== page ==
Monday, December 29, 2014

Cynophobia – The Fear of Dogs

Cynophobia (from Greek κύων kýōn, meaning dog and φόβος phóbos, meaning fear)is an unusual fear of dogs. It is a subtype of Zoophobia, or animal phobia. A good 36% of zoophobic people have sought treatment for their fear of dogs and cats. One would think that dogs being arguably the most common pet and a very friendly animal would have fewer humans scared of them, but in fact the number of cynophobic people is pretty high. Though a greater number of animal phobic people have reported to be afraid of snakes and spiders, the fear of dogs amongst the population is a greater reason of concern because the presence of a dog in every person’s daily lives is pretty high. Even these people who are extremely afraid of dogs are forced to deal with them every day in some form(even if by avoidance), because our canine friends are pretty much everywhere.


The symptoms of a Cynophobia are pretty much as expected. When the patient comes in close proximity of a dog or in few cases even when the person sees a photograph or thinks about the dog, a panic attack can get triggered. This may include few or all of the following symptoms:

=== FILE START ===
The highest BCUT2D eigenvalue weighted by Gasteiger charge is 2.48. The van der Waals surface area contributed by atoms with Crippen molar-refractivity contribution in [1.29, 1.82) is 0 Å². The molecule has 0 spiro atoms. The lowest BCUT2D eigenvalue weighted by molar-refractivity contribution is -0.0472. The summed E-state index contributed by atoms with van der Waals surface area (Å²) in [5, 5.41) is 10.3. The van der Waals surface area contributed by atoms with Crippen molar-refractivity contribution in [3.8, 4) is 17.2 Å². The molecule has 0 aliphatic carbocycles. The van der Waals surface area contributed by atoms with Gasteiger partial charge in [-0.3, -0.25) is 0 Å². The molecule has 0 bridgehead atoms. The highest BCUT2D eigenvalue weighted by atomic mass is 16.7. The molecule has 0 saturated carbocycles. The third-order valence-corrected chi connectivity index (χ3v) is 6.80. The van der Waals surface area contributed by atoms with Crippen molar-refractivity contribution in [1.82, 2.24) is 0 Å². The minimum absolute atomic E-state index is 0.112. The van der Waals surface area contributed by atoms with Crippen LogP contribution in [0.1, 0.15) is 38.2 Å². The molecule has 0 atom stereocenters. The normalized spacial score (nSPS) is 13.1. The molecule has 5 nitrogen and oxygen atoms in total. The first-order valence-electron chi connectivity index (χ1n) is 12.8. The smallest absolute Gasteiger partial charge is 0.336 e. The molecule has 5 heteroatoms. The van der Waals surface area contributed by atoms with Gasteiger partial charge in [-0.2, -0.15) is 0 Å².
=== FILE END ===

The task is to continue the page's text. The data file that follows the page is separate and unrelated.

•     Trembling
  •     Palpitations
  •     Sweating
  •     Nausea
  •     Difficulty breathing
  •     Increased heart-rate
  •     Urge to escape
  •     Dizziness
  •     Faintness
  •     Dry mouth or a choking sensation
  •     Emotional distress
  •     Light headedness
  •     Panic  attacks
 For patients of Cynophobia, the symptoms may occur when they are confronted with a dog, or even when they see a photograph or video of a dog. Sometimes this fear can surface even when the patient is merely thinking about dogs. This can be a real problem and can make life impossible in a world where dogs are considered to be man’s best friend. Treatment should be sought as early as this phobia is recognized or reported. Effective behavioral therapy can ensure that the patient recovers completely and is able to coexist with non-violent and friendly dogs without panicking.  


The treatment is approached in either of the two following methods.

Systematic Desensitization Therapy

This kind of therapy aims at helping the patient deal with the fear and the manifestation of the object of fear (irrespective of the manifestation being real or imaginary). The therapist first determines the anxiety level of the patient and then trains and coaches the patient to deal with the seemingly threatening situation through breathing exercises and other techniques that relax their minds and senses. This is continued unless these relaxation techniques are internalized and the patient doesn’t show symptoms of fear when placed in situations where fear was experienced previously.

In Vivo Or Exposure Therapy